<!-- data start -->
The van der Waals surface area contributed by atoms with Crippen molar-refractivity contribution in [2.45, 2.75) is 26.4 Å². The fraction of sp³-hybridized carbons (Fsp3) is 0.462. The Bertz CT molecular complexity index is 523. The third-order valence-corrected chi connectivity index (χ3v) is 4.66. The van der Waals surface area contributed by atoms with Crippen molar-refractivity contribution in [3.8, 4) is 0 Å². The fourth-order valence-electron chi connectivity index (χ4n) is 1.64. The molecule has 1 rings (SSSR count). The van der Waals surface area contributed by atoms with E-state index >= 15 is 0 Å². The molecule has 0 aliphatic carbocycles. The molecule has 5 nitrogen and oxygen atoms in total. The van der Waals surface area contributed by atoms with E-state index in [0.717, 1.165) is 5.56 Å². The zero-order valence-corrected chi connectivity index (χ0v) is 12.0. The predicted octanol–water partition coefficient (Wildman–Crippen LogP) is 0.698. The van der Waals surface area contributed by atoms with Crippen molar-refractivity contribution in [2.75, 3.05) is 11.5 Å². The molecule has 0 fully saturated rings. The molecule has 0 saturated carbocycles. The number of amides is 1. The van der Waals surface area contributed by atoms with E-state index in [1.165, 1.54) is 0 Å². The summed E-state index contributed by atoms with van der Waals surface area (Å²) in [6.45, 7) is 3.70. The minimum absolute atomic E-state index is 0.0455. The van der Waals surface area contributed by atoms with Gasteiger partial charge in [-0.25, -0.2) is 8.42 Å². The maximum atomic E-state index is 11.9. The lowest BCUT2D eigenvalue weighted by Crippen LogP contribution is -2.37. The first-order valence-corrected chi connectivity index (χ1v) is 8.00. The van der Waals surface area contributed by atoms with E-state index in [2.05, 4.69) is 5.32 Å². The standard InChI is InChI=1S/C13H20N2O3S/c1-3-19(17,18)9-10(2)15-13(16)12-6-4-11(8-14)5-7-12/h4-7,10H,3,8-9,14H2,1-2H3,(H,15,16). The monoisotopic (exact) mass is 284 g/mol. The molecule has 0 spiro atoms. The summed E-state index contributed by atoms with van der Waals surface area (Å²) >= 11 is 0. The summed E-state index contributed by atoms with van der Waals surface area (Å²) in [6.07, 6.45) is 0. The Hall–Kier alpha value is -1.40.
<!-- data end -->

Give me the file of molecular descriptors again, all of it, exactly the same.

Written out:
The van der Waals surface area contributed by atoms with Crippen molar-refractivity contribution in [2.45, 2.75) is 26.4 Å². The fraction of sp³-hybridized carbons (Fsp3) is 0.462. The Bertz CT molecular complexity index is 523. The third-order valence-corrected chi connectivity index (χ3v) is 4.66. The van der Waals surface area contributed by atoms with Crippen molar-refractivity contribution in [3.8, 4) is 0 Å². The fourth-order valence-electron chi connectivity index (χ4n) is 1.64. The molecule has 1 rings (SSSR count). The van der Waals surface area contributed by atoms with E-state index >= 15 is 0 Å². The molecule has 0 aliphatic carbocycles. The molecule has 5 nitrogen and oxygen atoms in total. The van der Waals surface area contributed by atoms with E-state index in [0.717, 1.165) is 5.56 Å². The zero-order valence-corrected chi connectivity index (χ0v) is 12.0. The predicted octanol–water partition coefficient (Wildman–Crippen LogP) is 0.698. The van der Waals surface area contributed by atoms with Crippen molar-refractivity contribution in [2.75, 3.05) is 11.5 Å². The molecule has 0 fully saturated rings. The molecule has 0 saturated carbocycles. The number of amides is 1. The van der Waals surface area contributed by atoms with E-state index in [1.165, 1.54) is 0 Å². The summed E-state index contributed by atoms with van der Waals surface area (Å²) in [6.45, 7) is 3.70. The minimum absolute atomic E-state index is 0.0455. The van der Waals surface area contributed by atoms with Gasteiger partial charge in [-0.25, -0.2) is 8.42 Å². The maximum atomic E-state index is 11.9. The lowest BCUT2D eigenvalue weighted by Crippen LogP contribution is -2.37. The first-order valence-corrected chi connectivity index (χ1v) is 8.00. The van der Waals surface area contributed by atoms with E-state index in [2.05, 4.69) is 5.32 Å². The standard InChI is InChI=1S/C13H20N2O3S/c1-3-19(17,18)9-10(2)15-13(16)12-6-4-11(8-14)5-7-12/h4-7,10H,3,8-9,14H2,1-2H3,(H,15,16). The monoisotopic (exact) mass is 284 g/mol. The molecule has 0 spiro atoms. The summed E-state index contributed by atoms with van der Waals surface area (Å²) >= 11 is 0. The summed E-state index contributed by atoms with van der Waals surface area (Å²) in [6.07, 6.45) is 0. The Hall–Kier alpha value is -1.40.